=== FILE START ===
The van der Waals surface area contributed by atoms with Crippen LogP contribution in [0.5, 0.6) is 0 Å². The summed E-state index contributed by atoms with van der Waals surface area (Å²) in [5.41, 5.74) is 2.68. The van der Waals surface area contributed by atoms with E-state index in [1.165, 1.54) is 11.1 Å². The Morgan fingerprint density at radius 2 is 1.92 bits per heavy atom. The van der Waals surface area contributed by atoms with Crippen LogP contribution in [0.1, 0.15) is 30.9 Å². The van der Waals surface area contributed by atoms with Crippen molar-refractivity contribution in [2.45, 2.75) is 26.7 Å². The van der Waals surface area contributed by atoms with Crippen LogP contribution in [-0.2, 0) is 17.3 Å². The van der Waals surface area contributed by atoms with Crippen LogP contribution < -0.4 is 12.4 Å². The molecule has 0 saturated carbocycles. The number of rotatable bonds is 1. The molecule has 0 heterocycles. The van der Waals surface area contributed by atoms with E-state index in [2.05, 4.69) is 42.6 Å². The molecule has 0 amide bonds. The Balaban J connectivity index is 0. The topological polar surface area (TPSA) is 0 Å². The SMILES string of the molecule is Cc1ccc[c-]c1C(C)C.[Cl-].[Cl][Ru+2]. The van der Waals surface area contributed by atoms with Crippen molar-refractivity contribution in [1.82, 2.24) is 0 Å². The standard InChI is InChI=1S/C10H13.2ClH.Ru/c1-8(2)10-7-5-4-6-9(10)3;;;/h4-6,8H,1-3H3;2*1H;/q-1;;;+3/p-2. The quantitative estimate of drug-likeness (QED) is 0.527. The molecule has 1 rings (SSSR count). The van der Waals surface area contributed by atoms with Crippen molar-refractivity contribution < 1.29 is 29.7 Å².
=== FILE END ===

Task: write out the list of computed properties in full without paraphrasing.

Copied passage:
The van der Waals surface area contributed by atoms with Crippen LogP contribution in [0.5, 0.6) is 0 Å². The summed E-state index contributed by atoms with van der Waals surface area (Å²) in [5.41, 5.74) is 2.68. The van der Waals surface area contributed by atoms with E-state index in [1.165, 1.54) is 11.1 Å². The Morgan fingerprint density at radius 2 is 1.92 bits per heavy atom. The van der Waals surface area contributed by atoms with Crippen LogP contribution in [0.1, 0.15) is 30.9 Å². The van der Waals surface area contributed by atoms with Crippen molar-refractivity contribution in [2.45, 2.75) is 26.7 Å². The van der Waals surface area contributed by atoms with Crippen LogP contribution in [-0.2, 0) is 17.3 Å². The van der Waals surface area contributed by atoms with Crippen LogP contribution < -0.4 is 12.4 Å². The molecule has 0 saturated carbocycles. The number of rotatable bonds is 1. The molecule has 0 heterocycles. The van der Waals surface area contributed by atoms with E-state index in [2.05, 4.69) is 42.6 Å². The molecule has 0 amide bonds. The Balaban J connectivity index is 0. The topological polar surface area (TPSA) is 0 Å². The SMILES string of the molecule is Cc1ccc[c-]c1C(C)C.[Cl-].[Cl][Ru+2]. The van der Waals surface area contributed by atoms with Crippen molar-refractivity contribution in [1.82, 2.24) is 0 Å². The standard InChI is InChI=1S/C10H13.2ClH.Ru/c1-8(2)10-7-5-4-6-9(10)3;;;/h4-6,8H,1-3H3;2*1H;/q-1;;;+3/p-2. The quantitative estimate of drug-likeness (QED) is 0.527. The molecule has 1 rings (SSSR count). The van der Waals surface area contributed by atoms with Crippen molar-refractivity contribution < 1.29 is 29.7 Å².